19 Things You Can Do Right Now To Go Faster in Your Next Race (that are supported by research)
Going faster is more fun, regardless of your fitness level. Whether you’re going for an Olympic medal, or trying to get your half-marathon pace under ten minutes per mile, many athletes are not aware of just how many safe, legal, and effective options there are for improving performance. A recent conversation I had with a triathlete who is looking to qualify for the Ironman World Championships in Kona got me thinking about some of the different ways that sports nutrition (including food, supplements, and environmental factors) can improve performance. One of my favorite things as a sports dietitian is working with athletes who have combined their genetic gifts with years of hard (and smart) training to reach a high level. In many cases, however, they have not taken advantage of the icing on the cake that the right supplements and nutritional support can provide.
… many athletes are not aware of just how many safe, legal, and effective options there are for improving performance
I’m currently using many of the things on this list with top-level athletes, and wanted to share them with people who are looking for ways to swim, bike, and/or run faster. This is by no means a complete list and not all of these will be appropriate or helpful for everyone, but they’ve all shown benefit under the right circumstances. This also highlights the importance of working with someone knowledgeable enough to understand your individual needs and goals.
* You should always consult with a healthcare practitioner prior to beginning any supplement to ensure adequate dosage and safety.
- Proper hydration – Aerobic performance is consistently impaired when dehydration exceeds 2% of body mass (independent and additive to heat stress)
- Adequate carbohydrate intake during the race – Depending on the length of exercise, 30-90 g /hr may be beneficial, with a possible sweet spot around 78 g/ hr leading to ~5% improvements in time trial performance
- Consuming the right type of carbohydrates – Ingestion of glucose and fructose resulted in an 8% quicker time to completion during a time trial compared with just glucose and a 19% improvement compared with water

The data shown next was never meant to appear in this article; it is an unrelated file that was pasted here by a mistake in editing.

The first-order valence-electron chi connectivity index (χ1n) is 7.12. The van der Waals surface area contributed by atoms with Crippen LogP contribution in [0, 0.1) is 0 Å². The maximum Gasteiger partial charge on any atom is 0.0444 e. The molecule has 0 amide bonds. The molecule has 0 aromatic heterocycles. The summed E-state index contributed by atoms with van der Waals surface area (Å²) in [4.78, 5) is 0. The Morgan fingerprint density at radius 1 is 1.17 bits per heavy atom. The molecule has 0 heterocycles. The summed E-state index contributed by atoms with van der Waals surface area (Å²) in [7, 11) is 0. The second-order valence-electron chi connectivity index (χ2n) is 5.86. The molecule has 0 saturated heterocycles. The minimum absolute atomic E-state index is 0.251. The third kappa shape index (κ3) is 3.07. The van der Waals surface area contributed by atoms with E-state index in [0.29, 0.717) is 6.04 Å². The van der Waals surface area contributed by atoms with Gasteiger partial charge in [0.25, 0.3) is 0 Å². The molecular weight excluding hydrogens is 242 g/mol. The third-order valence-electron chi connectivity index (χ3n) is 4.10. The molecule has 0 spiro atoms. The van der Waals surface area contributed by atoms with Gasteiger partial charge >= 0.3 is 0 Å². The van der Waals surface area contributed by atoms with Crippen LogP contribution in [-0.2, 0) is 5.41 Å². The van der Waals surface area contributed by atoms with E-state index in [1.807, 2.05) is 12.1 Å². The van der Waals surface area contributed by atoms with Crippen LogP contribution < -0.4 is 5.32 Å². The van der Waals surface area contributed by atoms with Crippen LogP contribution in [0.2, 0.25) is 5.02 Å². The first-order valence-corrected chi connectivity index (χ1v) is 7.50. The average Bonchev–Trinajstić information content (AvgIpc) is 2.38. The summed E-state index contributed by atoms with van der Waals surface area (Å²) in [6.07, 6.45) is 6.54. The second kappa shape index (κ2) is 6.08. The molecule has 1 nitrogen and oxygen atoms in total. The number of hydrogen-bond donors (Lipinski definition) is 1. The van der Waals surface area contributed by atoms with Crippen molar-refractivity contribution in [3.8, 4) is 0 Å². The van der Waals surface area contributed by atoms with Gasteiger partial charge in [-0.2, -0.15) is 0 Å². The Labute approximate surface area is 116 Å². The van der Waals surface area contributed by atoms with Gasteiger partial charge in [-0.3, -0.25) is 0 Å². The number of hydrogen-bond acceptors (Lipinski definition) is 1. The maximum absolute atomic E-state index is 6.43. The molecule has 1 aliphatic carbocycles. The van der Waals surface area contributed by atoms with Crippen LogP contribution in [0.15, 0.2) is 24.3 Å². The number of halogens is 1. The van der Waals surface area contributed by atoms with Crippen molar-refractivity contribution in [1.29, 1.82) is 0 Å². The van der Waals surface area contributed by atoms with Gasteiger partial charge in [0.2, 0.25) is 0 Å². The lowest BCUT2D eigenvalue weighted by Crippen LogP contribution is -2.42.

- Caffeine – Most people wouldn’t be surprised to hear about a 5% faster time trial performance
- Having a scientific nutrition strategy– 6% faster performance when following a scientific strategy compared with the participants eating and drinking when and however much they wanted to.
- Beet juice – 8% faster time trial performance
- Sodium phosphate – Improved repeated sprint and time-trial cycling efforts, both 1 and 4 days after trained cyclists completed 6 days of supplementation
- Beta-alanine – Improved repeated sprint performance
- Topical carnosine – 4% improvement in repeated 1k running times
- Baking soda – 3% improvement in 4-min power output in trained cyclists
- Citrulline malate – Lowered lactate levels and better fatigue recovery in endurance athletes
- Heat acclimation – Improved time-trial performance by 6% in cool and by 8% in hot conditions
- Altitude acclimation – ∼97.5% of adequately prepared athletes are likely to increase Hemoglobin mass by at least 1% after approximately 300 h of altitude exposure
- HMB – Improved aerobic and anaerobic capacity in trained rowers
- Black currant extract – 4% improvement in 16 km cycling time trial performance
- Pycnogenol – 16% longer time to exhaustion in trained athletes
- Lactate supplementation – 17% more total work performed during high intensity exercise
- Sodium loading – Lowered body temperature during exercise in the heat
- Creatine – Up to 15% improvements in repeated sprint exercises
* Good diet – Following an overall healthy dietary approach is certainly a good idea, but it’s not as sexy nor is it as likely to dramatically impact short-term performance. For example, Usain Bolt lived off McDonalds at the Beijing Olympics, and fast food worked as well as sports supplement foods for restoring glycogen levels and subsequent time trial performance.
In my practice I do follow a food-first approach, correcting any dietary imbalances before considering supplements or more advanced food timing tweaks. However, I don’t see why the conversation needs to end there, when so many options exist for squeezing an extra few percent out of someone’s performance!
For more information on private consultations you can contact me here. If you are interested in learning more about supplements you can also watch the free talk on sports supplements for cyclists that I gave to the La Grange cycling club which goes into a bit more detail with some of these things.
Have I missed any other approaches that can help? Comment here or on Facebook!